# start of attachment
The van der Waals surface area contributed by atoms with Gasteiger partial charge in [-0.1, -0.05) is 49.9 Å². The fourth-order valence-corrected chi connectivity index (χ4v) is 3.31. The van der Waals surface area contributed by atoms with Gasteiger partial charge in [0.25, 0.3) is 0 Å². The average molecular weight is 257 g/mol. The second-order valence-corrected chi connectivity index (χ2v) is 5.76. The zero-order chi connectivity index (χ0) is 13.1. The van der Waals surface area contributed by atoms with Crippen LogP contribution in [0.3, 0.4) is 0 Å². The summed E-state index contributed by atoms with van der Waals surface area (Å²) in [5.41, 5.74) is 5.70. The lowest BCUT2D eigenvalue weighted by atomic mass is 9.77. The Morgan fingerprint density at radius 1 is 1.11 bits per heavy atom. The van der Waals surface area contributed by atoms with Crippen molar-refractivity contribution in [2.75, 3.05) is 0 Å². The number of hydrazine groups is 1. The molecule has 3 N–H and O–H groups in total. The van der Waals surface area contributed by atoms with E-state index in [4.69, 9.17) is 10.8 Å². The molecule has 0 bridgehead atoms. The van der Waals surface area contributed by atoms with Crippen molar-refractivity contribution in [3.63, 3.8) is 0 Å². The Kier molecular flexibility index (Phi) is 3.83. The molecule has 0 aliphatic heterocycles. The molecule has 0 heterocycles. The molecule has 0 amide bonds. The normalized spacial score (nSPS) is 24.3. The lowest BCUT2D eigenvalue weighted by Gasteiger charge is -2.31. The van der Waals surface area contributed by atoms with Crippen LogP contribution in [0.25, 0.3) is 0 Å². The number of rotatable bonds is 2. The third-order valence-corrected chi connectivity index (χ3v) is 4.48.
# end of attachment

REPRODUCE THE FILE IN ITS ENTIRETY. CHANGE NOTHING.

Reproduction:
The van der Waals surface area contributed by atoms with Gasteiger partial charge in [-0.1, -0.05) is 49.9 Å². The fourth-order valence-corrected chi connectivity index (χ4v) is 3.31. The van der Waals surface area contributed by atoms with Gasteiger partial charge in [0.25, 0.3) is 0 Å². The average molecular weight is 257 g/mol. The second-order valence-corrected chi connectivity index (χ2v) is 5.76. The zero-order chi connectivity index (χ0) is 13.1. The van der Waals surface area contributed by atoms with Crippen LogP contribution in [0.3, 0.4) is 0 Å². The summed E-state index contributed by atoms with van der Waals surface area (Å²) in [5.41, 5.74) is 5.70. The lowest BCUT2D eigenvalue weighted by atomic mass is 9.77. The Morgan fingerprint density at radius 1 is 1.11 bits per heavy atom. The van der Waals surface area contributed by atoms with Crippen molar-refractivity contribution in [2.75, 3.05) is 0 Å². The number of hydrazine groups is 1. The molecule has 3 N–H and O–H groups in total. The van der Waals surface area contributed by atoms with E-state index in [4.69, 9.17) is 10.8 Å². The molecule has 0 bridgehead atoms. The van der Waals surface area contributed by atoms with Crippen molar-refractivity contribution in [3.63, 3.8) is 0 Å². The Kier molecular flexibility index (Phi) is 3.83. The molecule has 0 aliphatic heterocycles. The molecule has 0 heterocycles. The molecule has 0 amide bonds. The normalized spacial score (nSPS) is 24.3. The lowest BCUT2D eigenvalue weighted by Gasteiger charge is -2.31. The van der Waals surface area contributed by atoms with Crippen LogP contribution in [0.25, 0.3) is 0 Å². The number of rotatable bonds is 2. The third-order valence-corrected chi connectivity index (χ3v) is 4.48.